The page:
David B. Gowler
Because Hellenistic culture influenced both Diaspora and Palestinian Judaism to varying extents, the New Testament Gospels cannot be understood in some pristine “Jewish” manner divorced from the wider culture. A careful reading of the Gospels, in fact, makes clear that they are multicultural; they merge biblical patterns with Hellenistic patterns and conventions.
This multicultural context is essential for understanding the words and actions of Jesus as portrayed in the Gospels and, therefore, for the study of the historical Jesus himself. The recognition of the chreia form, for example, has significant implications for the study of the New Testament in general and the Synoptic Gospels in particular. In brief, the composition of the stories in the Synoptic Gospels is very similar to such exercises as the expansion and elaboration of chreiai found in other ancient literature and delineated in ancient rhetorical handbooks.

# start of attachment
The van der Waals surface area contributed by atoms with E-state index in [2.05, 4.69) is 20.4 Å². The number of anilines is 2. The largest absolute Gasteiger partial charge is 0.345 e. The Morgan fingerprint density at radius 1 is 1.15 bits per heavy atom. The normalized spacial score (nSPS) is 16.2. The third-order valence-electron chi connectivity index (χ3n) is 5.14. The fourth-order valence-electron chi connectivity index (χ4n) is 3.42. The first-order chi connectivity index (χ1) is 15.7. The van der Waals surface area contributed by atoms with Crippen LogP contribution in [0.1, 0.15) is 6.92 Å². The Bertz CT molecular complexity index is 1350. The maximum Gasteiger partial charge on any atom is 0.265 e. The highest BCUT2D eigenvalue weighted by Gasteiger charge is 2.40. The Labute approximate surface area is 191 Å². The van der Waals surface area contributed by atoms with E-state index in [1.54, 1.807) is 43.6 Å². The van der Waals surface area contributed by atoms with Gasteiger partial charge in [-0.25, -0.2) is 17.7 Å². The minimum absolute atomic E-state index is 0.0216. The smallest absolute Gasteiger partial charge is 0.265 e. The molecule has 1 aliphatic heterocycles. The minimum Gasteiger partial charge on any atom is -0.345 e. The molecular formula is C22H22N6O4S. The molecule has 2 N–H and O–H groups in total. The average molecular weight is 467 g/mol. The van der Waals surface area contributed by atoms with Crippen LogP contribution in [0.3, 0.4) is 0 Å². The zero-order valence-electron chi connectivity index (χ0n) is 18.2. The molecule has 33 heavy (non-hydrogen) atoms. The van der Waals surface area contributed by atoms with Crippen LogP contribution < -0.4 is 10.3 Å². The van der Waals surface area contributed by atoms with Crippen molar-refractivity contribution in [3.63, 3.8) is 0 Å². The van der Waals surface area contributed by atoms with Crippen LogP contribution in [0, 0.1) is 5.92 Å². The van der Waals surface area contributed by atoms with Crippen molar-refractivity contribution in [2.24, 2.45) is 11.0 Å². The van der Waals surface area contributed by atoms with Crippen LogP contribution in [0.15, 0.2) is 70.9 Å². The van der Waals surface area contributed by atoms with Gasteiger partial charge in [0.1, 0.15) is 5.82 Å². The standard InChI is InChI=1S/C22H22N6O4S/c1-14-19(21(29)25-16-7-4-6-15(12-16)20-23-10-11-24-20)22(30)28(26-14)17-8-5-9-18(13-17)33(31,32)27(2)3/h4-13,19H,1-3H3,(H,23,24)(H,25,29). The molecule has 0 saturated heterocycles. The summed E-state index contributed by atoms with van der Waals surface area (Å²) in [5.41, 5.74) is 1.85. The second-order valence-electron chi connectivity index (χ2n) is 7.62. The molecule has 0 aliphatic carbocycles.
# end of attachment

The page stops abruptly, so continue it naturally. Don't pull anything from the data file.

The best definitions of chreia appear within the compositional textbooks that eventually came to be known as Progymnasmata. The Progymnasmata, or “preliminary exercises,” were written for the purpose of instilling the fundamental skills necessary for students to progress into the more complex forms of composing longer speeches and narratives.
The two handbooks most important for the study of the Gospels are the ones by Aelius Theon of Alexandria (middle to late first century CE) and Hermogenes of Tarsus (second century CE). Although the fourth-century CE textbook by Apthonius came to be the standard by which other Progymnasmata were judged, it is too late to give us firm information about first-century practices. It does, however, provide valuable information about the chreia, when its definition is evaluated in light of the ones given by Theon and Hermogenes:
A chreia is a brief statement or action that is aptly attributed to some person or some-
thing analogous to a person (Theon 3–4).